February 9th, 2020
Yo What Up Brice,
What was the path in picking a research topic/research question like?
Getting to this point in the research cycle definitely could have been streamlined. I wish I knew my direction 6 months ago, but that is just the way it goes I guess. The first foothold into this direction was looking into the deep ocean, where light doesn’t pass. Here I was hoping to research why evolution is stalled or why species are heavily phenotypically similar to their ancestors, an example is the Coelacanth. Sadly, research in this area in high school would be a little difficult, especially for DNA analysis. In the deep ocean, bioluminescence is quite prevalent. As a result, I was adjusting to maybe do a data compilation on if there were trends or commonalities amongst why certain species exude certain colors. This would be a nightmare to do alone so I decided to maybe look into bioluminescence dinoflagellates, glowing algae. Due to this species being quite hard to come by in Germany we stumbled on Aiptasia from my expert advisor, Jason Baer, as they have a symbiosis with dinoflagellates. From there my research started.
What limitations did you have to consider and overcome in picking/selecting a research project?
As mentioned above a lot of the limitations either had to do with accessing resources or a dearth of knowledge for certain scientific procedures. A lot of the science in the current area of biology I am looking to is starting to dive into genetics and understanding molecular processes. This is quite hard to do with the equipment we have and the lack of knowledge of the processes like PCR. As a result, I decided to look more at ecosystem and growth factors which are easier to understand from a non-molecular point of view. Hopefully, my research will allow other scientists to conduct their own research faster
What was the process of finding past literature like?
Finding literature early on was quite a struggle. Most of the papers I found were genetics after genetics. It was like reading alphabet soup, there were acronyms and citations everywhere without much layman explanation. I thankfully was able to refine my searches by first ignoring anything that was significantly genetically based upon the first skim. Reading other’s literature reviews in the field helped guide me in what papers to choose as I would then go to papers that potentially applied to me and read those. After choosing a study I would then just sit down with my iPad and notability and go paragraph with multi-color highlighters and annotate the passage like that. After which I would synthesize what I wrote into an annotated bibliography.
How many times did you have to read a study to understand it? Did you need help and who helped in understanding the study?
For the nongenetic studies I mostly just read them once. I was able to do this because I would take time on each sentence to understand what it meant. If I was unsure of a particular vocabulary word (happened a bit) I created added it to my Quizlet. To ensure I was understanding the mechanisms happening I would consult with my expert advisor, Jason Baer.
How many topics did you consider before narrowing down your topic?
A lot. Here’s the list: Equations for and about black holes; How do various waves interact with humans; What role should companies play in politics; How does triboluminescence work.; Mars Science; Moon Science; Nuclear energy clean and safe?; How is the value put into art and commerce; Antimatter; How valid is the argument using human behavior from 2 million years ago till now. How similar are we now; How does no life transition into life; Can you use AI or neural learning to create functions and expressions; Using singlets to provide RGB file compression; How secure are biometrics; Holistic approach to teeth care; Deep-sea time dilation/evolution; Development of vocal cords/ audible sounds; Asteroid mining; Asteroids containing life; Combining various types of life(amino acids, carbon-oxygen chains) to create a cell; Transferring sound through a solid and then reproducing it; Water Compression bridges; Black hole models with water; Reoptimization old data(for hoarding); and SVG optimization.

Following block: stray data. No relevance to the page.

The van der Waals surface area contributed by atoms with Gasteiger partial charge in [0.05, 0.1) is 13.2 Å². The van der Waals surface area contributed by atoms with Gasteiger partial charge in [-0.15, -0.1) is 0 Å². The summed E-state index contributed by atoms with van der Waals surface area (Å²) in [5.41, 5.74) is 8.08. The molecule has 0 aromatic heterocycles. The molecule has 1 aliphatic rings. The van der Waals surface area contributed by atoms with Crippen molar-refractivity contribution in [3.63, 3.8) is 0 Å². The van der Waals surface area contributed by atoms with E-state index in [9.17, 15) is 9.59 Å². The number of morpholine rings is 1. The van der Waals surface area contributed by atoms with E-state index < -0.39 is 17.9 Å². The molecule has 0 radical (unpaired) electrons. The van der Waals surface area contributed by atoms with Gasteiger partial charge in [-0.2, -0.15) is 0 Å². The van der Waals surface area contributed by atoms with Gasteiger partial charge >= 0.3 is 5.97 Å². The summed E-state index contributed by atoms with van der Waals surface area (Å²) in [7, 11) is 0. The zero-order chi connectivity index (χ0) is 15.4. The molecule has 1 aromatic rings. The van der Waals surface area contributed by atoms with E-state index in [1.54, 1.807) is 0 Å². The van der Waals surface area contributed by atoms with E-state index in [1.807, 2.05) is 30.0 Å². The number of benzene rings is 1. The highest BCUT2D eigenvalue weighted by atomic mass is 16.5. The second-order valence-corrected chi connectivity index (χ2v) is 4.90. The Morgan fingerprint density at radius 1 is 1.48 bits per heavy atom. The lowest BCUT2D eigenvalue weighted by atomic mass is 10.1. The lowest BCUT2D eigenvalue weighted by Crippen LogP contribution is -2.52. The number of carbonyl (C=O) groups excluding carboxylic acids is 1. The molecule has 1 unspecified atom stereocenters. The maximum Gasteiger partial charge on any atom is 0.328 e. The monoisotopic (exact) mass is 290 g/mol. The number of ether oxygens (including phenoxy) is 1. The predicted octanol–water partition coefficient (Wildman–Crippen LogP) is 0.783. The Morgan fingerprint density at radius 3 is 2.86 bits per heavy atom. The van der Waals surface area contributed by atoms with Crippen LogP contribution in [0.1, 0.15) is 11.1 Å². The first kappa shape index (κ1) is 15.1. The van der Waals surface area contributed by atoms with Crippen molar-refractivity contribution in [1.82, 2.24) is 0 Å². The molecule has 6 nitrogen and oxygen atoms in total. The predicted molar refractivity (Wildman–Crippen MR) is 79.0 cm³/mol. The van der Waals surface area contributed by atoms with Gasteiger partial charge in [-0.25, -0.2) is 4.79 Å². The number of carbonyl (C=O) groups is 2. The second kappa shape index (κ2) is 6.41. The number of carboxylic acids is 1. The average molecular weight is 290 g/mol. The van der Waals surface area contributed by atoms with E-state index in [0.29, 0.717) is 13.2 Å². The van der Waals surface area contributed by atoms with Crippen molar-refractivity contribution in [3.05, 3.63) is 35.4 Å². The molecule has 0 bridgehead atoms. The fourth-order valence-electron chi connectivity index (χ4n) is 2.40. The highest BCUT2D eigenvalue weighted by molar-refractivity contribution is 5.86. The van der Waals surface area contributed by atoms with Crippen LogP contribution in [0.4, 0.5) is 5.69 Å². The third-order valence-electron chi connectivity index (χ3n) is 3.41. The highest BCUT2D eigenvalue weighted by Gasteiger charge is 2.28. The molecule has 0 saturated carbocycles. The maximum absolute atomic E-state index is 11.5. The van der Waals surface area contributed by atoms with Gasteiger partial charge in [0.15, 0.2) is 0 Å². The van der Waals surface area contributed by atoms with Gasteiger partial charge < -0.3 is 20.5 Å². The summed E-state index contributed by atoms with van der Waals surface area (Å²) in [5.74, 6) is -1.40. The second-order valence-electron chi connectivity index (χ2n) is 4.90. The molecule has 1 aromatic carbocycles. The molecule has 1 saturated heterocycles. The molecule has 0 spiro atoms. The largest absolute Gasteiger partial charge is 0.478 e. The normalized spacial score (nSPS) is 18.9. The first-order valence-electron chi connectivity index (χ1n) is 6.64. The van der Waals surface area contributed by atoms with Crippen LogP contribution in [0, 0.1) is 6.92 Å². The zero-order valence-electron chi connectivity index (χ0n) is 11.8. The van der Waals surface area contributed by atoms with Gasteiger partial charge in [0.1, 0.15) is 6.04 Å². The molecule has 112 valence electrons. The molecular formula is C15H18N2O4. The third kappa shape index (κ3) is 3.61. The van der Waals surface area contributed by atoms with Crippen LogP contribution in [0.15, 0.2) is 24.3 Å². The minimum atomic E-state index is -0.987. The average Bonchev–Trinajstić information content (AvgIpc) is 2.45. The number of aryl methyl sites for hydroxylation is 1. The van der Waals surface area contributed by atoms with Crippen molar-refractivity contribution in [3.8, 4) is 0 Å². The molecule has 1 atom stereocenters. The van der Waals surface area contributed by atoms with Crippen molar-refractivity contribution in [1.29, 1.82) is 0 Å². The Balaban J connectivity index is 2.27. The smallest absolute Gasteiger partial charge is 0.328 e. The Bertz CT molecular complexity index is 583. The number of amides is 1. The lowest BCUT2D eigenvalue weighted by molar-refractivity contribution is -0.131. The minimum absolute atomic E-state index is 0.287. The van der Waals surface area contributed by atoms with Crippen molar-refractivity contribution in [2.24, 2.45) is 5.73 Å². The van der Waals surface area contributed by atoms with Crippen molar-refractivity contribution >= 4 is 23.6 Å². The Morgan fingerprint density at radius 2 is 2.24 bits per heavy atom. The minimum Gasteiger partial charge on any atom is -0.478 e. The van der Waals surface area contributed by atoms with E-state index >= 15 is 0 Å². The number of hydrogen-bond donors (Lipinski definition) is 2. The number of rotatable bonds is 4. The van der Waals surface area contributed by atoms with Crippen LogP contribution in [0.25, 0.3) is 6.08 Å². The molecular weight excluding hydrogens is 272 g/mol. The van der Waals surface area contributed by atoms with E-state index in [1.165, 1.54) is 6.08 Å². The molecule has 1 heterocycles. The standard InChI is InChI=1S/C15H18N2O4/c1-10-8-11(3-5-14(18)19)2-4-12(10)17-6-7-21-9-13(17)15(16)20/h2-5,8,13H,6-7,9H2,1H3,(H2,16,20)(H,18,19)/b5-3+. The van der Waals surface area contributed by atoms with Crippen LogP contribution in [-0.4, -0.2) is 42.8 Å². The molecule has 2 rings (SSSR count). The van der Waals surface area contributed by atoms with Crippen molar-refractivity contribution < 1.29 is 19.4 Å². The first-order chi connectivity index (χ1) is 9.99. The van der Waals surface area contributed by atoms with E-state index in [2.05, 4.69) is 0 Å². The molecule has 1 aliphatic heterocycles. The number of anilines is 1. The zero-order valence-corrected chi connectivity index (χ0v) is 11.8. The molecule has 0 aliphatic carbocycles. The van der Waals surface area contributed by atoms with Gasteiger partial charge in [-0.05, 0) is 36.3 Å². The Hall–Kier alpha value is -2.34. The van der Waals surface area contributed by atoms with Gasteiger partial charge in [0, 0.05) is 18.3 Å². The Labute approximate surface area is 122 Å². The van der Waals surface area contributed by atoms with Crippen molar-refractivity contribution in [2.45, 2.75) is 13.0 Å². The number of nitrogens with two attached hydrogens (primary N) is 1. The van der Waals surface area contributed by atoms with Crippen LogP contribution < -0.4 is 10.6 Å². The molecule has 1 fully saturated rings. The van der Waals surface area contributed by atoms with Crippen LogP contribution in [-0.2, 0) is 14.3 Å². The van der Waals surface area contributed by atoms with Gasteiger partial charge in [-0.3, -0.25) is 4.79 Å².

What made you choose this one over the other topics/projects?
These were top five choices; SVG optimization; Asteroid mining; Deep sea time dilation/evolution; How valid is the argument using human behaviour from 2 million years ago till now. How similar are we now; Mars Science; and Moon Science. I ultimately chose the deep sea topic for it might be the more realistic out of all of them and there’s still very little know about the ocean. I also have had a general curiosity for the deep sea and prehistoric species like dinosaurs.
How did you find the gap in research?
The gap is not huge and perhaps with more looking you can find the information. Nonetheless, the information is not condensed into a succinct paper. When reading the protocols for how to grow Aiptasia (which in and of itself was hard to find due to everyone wanting to kill it) I realized that there does not seem to be an optimal way to grow Aiptasia. The two protocols varied in their process and did not mention any mineral supplementation. If minerals can assist in the growth of colonies this could increase the speed of research of adult Aiptasia and therefore coral research.
What was it like to begin reading and understanding the methodology?
It was like patchwork. There were some common trends throughout all the papers. One was the use of μmol/m2/s. This then became part of my methodology to ensure I had the light levels recorded in some way. There were also other items that were mentioned on one paper and not the others like how to measure the health of Aiptasia. Noting how the other papers would monitor their Aiptasia would be highlighted in my notes so I would remember and could incorporate all of the different data points measured and monitored into my own methodology.
What was the most interesting part of the literature review?